It wasn't easy recruiting the 90 households that participated in her weight gain prevention study, U of M professor Simone French says.
"The common barrier to households joining the study was when the husband found out that there would be a TV lock on the TVs in the household," says French. "Sometimes that just kind of broke the deal. They wouldn't be in the study because the male of the household wanted unlimited access, usually to sports."
French and her colleagues found enough households that were willing to try the TV lock, also called a television allowance device, eventually. They asked the participants to cut their television viewing in half. That meant for a family used to watching 50 hours of TV a week, researchers would program their TV allowance device to shut off their television after 25 hours.
The theory behind the TV limit is that it gives families more time for active pursuits. French hopes that parents and kids who watch less television will use that time for a family bike ride or a walk around the neighborhood.
Study participants Maggie Desenberg and John Weisser say their family has become more active since they limited their television viewing to 21 hours a week. They swim more and go to the park more often with their two sons.
His boys never did watch many television programs. But they played a lot of video games, he says.
"It could possibly start in the morning and go on for three hours and the TV could be on for a good portion of the day".
“It is kind of torture to have a Wii and know and you can't really play it a lot.”Eight-year old Paul Weisser
In the family living room a digital display on a TV allowance device shows 8-year-old Paul that seven hours are available on the TV. Those hours are precious to Paul - so much so that he has changed his weekend routine.
"I sometimes used to be into Saturday morning cartoons and I'd wake up at like seven and turn on the TV," says Paul. "But since the TV study started I could use up all the time if I do that, so I don't do it anymore."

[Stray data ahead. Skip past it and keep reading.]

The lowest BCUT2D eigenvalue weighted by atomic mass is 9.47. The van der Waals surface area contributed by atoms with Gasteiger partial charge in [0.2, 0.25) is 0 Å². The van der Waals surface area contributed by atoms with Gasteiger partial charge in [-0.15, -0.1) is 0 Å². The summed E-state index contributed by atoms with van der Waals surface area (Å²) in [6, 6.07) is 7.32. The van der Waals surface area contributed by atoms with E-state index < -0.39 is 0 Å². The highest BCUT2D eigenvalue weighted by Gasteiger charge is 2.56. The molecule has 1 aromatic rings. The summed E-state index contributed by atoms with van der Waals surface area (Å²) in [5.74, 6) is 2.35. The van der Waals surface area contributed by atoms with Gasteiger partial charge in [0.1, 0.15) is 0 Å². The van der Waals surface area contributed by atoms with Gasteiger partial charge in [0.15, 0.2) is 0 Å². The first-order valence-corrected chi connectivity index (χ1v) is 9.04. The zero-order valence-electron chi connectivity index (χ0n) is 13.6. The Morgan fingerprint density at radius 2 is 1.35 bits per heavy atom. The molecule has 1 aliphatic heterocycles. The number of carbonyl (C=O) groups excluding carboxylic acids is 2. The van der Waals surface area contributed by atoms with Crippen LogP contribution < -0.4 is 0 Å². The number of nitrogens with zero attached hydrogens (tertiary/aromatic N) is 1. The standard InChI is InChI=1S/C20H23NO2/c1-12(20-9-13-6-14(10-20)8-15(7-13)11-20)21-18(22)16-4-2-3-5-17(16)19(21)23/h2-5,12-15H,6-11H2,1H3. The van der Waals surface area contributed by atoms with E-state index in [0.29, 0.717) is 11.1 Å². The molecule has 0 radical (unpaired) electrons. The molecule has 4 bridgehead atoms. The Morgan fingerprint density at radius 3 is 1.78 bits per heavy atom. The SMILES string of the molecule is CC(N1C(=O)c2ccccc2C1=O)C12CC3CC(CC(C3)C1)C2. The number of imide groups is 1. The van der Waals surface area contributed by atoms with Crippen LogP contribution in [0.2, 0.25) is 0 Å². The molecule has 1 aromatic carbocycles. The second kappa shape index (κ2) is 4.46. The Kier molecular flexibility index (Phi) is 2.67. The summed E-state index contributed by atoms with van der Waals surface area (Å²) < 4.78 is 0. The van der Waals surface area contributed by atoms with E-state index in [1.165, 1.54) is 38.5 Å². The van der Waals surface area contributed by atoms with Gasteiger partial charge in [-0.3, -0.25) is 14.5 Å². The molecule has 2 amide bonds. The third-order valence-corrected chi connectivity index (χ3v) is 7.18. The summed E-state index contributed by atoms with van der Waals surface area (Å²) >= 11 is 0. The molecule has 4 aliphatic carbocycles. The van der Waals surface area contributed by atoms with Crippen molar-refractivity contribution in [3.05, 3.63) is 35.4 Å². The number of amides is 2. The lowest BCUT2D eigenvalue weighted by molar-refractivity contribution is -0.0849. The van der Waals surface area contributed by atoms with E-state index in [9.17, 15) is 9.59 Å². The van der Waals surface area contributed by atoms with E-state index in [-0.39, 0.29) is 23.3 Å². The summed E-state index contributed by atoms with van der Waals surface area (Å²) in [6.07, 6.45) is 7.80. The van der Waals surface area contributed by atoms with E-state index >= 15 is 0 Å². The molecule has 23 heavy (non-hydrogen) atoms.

Instead Paul saves his time for his Nintendo Wii player.
"It is kind of torture to have a Wii and know and you can't really play it a lot." His 11-year-old brother Ivan agrees.
"To get a Wii and then not be able to play it, only seven hours a week, is just extremely disappointing," he says.
Their father is surprised to hear so much grumbling from his boys.
"On the outside I see lots of development in the boys," says Weisser. "Apparently on the inside they don't see it as much."
Her sons have adjusted to their new TV limits more than they let on, says Maggie Desenberg. They've been cooperative and willing to do other things with their free time and as far as she is concerned, the experiment has been a success, she says.
"We get to keep the boxes," says Desenberg. "So we're going keep that for the children's TV so that we don't have to be the bad cop. You know we can sort of blame it on the box." That's music to Simone French's ears. Some families have been counting the days until her study concludes.
"Some of them were like 'I'm going watch 50 hours of TV when you take that off,'" says French. "And so that's not what we wanted to hear because sometimes when they join they're like 'I just need help. I watch too much TV and I just need help limiting it.' And by the end they're like, 'I can't wait till you get that box off the TV.'"
French's study will wrap up this fall and by next spring her data should be analyzed. She hopes it will show that her experiment helped families prevent weight gain. But the results will depend in part on what her households decide to do with their time once they regain full control of their televisions.